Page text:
Monday, July 30, 2012

Blueberries #2

Blueberries #2, 6x6 oil on canvas.
I used to be on the board of a local non profit art organization.  My original interest in it was purely selfish.  I had a new found interest (or rather a re discovered interest following my youngest child entering school) in painting and wanted to meet others of like mind.  It was very effective.  At the first meeting I attended I met several artists of various mediums.  I was truly inspired and motivated. 

I enjoyed being around them all.  We discussed art in a multitude of arenas including the fundraising for the organization which included an annual auction, an art show/festival and a few miscellaneous other ploys.  It was creativity the way I remembered it.  I began using the right side of my brain again.  Thinking outside the box.  Problem solving.  It was great!   Plus, I had the added luxury of gleaning from my new artist friends everything they knew about their mediums along with stimulating conversations revolving around art.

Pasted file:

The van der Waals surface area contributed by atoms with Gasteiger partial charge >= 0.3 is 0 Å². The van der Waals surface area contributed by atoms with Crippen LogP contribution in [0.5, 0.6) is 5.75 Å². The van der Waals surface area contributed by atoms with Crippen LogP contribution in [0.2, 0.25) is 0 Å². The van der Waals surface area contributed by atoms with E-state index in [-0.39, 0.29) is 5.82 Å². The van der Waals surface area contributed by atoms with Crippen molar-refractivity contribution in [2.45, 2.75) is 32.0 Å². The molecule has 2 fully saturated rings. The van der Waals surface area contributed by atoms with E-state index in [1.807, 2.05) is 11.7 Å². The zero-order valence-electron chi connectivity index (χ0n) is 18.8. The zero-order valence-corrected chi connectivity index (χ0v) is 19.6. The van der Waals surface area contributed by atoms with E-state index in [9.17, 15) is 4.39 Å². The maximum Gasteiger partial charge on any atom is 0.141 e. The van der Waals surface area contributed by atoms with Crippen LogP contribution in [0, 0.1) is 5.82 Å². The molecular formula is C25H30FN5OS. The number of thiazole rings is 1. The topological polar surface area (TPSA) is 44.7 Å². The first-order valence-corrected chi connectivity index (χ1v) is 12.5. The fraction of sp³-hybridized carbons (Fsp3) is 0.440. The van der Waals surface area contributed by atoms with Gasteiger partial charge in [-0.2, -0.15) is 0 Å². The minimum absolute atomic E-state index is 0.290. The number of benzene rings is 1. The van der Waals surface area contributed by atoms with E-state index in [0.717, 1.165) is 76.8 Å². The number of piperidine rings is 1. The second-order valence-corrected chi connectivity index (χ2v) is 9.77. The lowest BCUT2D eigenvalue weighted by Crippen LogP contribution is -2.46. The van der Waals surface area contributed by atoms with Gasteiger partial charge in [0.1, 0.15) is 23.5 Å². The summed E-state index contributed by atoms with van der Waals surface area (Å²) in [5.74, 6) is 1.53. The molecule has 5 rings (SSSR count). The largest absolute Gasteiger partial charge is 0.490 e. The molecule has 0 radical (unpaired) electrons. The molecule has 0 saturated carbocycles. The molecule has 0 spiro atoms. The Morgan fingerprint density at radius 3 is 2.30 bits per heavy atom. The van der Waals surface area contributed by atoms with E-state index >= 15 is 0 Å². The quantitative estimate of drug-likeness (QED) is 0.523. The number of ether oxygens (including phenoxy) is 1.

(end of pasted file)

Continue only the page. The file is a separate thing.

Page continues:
Last January I resigned from the board, not because of any ill feelings.  Quite the opposite.  But because I had to make a decision as to how to spend my time.  Being on the board meant volunteering once a week (for me anyway) at the gallery, meetings at least once a month and then any grunt work that was needed for our activities.  That really bit into my personal painting time.  I felt that if I wanted to continue to grow as an artist, I had to dedicate more time to painting.  Cant get better just thinking about it, can I?  So I turned in my resignation, vowed to keep in touch and parted to my studio.  My lonely studio.  Love it but it's quiet.  Turns out, I'm a people person.